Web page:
Thank you, Adrian, for the excellent training yesterday. I’m glad I was able to be a part of it. The contents are informative and valuable, and I wholly enjoy the tool you gave us to model our ideas into businesses that can bring glory to God. This will guide us into implementation and help us integrate our Faith with what we are doing. (William)

We organized this training at the WMF center, and they gave me a tour to show me the tailoring shop where they train and produce bags working with vulnerable warn from Kroo Bay.

Tuesday, I was with Francis to visit his chickens’ farm. We started to discuss and work on this project four years ago. First, we created a business model, and then Francis opened an NGO, applied for the permit, built a structure, and finally bought 1500 one-day chickens. They have grown and expect to start laying eggs next month and become a sustainable business. Francis opened this business to provide jobs with dignity for youth and help them to continue their studies. He employed two guys, Albert and Raymond. I met Albert. He is passionate about the farm and even planted some vegetables from the building. In the future, he wants to continue his studies and study Electrical Engineering. Francis is facing many issues with this farm. First, one guy he employed stole the farm’s water pump and some chicken. The land where he built this structure is rented, and the owner wants to sell it. It costs 10000 dollars. The Chicken food is costly, and they are not laying eggs for the first six months. Francis has experience working with NGOs, and now he needs to learn how to manage a business.

Wednesday, I was to WMF for their community worship, and after, I was with Alafia to visit entrepreneurs from Kroo Bay. Kroo Bay is one of many slums in Freetown; over 6000 people live there, and many are kids. It is near the sea, so when it is the rainy season, the whole place is flooded. We first visited Santos. He is producing pots from recycled aluminum pets. He has a small workshop and three guys from the community that employed. They can make 25 pots a day. He dreams of having a more extensive shop on the street, training the trade, and providing jobs for more youth from his community. He also employed John, a youth assisted by WMF, who is now working for him part-time and studying social work at the college.

Then, we visited Lama, who owns a bakery, a more extensive shop, employs ten people from his community, and produces about 1000 leaves of bread a day. All is done manually using an oven with coals to bake the bread; Kroo Bay does not have electricity.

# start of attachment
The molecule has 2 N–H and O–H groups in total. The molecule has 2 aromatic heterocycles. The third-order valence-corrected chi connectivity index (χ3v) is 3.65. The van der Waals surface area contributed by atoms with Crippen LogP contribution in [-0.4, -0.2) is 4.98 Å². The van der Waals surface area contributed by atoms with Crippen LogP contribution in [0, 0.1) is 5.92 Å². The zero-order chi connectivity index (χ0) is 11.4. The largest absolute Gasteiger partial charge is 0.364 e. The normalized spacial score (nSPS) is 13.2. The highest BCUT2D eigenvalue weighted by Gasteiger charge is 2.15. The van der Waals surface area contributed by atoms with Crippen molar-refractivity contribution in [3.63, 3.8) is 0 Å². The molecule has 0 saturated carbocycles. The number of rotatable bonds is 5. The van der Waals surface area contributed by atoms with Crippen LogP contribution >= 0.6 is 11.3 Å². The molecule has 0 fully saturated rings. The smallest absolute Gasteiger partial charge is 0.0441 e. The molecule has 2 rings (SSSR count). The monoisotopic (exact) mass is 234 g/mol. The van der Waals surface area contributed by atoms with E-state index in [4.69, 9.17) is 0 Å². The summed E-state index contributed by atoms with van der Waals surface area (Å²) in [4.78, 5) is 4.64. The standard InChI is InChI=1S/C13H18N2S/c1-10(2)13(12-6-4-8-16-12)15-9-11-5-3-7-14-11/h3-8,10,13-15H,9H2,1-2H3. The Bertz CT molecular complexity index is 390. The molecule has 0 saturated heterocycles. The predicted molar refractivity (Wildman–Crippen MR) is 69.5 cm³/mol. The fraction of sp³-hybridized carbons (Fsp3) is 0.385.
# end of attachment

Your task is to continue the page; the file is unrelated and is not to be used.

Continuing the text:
After that, I was with Ansumana and Jenifer to visit Privie’s beauty salon. Privie worked with WMF and trained vulnerable women from Kroo Bay in nailing; now, she employed two in her beauty salon. Jenifer and Privie plan to open a Beaty salon close to Kroo Bay to continue training and employing vulnerable women. I worked with them online, helping create a business model. On Monday at the training, they finished it.

Today is the Independence Day in Sierra Leone. They became independent from Great Britain in 1961. Today is my rest day; I plan to run, read and pray mainly on the beach. I took a Keke down to the beach and started training for the marathon my trainer prescribed for this week—8 intervals of 400m and 8 of 200m. I made 4 of them and gave up because it was too hot. What I learned these days here is that almost everything I know doesn’t work here, so if I want to be helpful here, I need to unlearn and learn again from them. I met with Francis’s Family for the launch and ate together. They invited me to play frisbee, but my skin was already red. I was afraid to stay in the sun at 2.00 PM, so I returned to the hotel and returned later to the beach to continue running, reading, and praying.

Friday is my last full day here. In the morning, I met Emanuel at the reception of the hotel. He approached me and asked if I worked with WMF, then explained that he grew up and lived in Kroo Bay, but WMF assisted him in going to school and finishing college, so now he got a job as a receptionist at the hotel. Francis told him about me and that I was staying in this hotel, and he recognized me.

I met with three students, Alhaji, Benjamin, and Emmanuel, that are part of the Code Academy online program. We discussed how we could solve their problems with the internet connection, power, technology, and quiet workspace where they can work.

Then I met for lunch with the WMF leadership team Ansumana, Alafia, and Jenifer, to discuss their dream to create jobs and develop more businesses. They have already started a tailoring shop at their center, which I visited this week, where they train and employ vulnerable women from Kroo Bay and produce bags. They asked me for ideas about developing this and selling more of their bags. Also, we discussed Jenifer’s vision to start a new training center and beauty salon for vulnerable women from Kroo Bay. We visited a space they identified as being proper for this activity, and then we had lunch together and continued our discussion.

Later, Francis came to see me at the hotel where I lived, and we had a coffee together.

Tomorrow is my departure day, so I will run in the morning, shop for something from the Big Market, and then depart for the Airport. Thank you for taking the time to read this report. I hope you will continue to pray for Sierra Leone and may consider joining us in what God is doing there.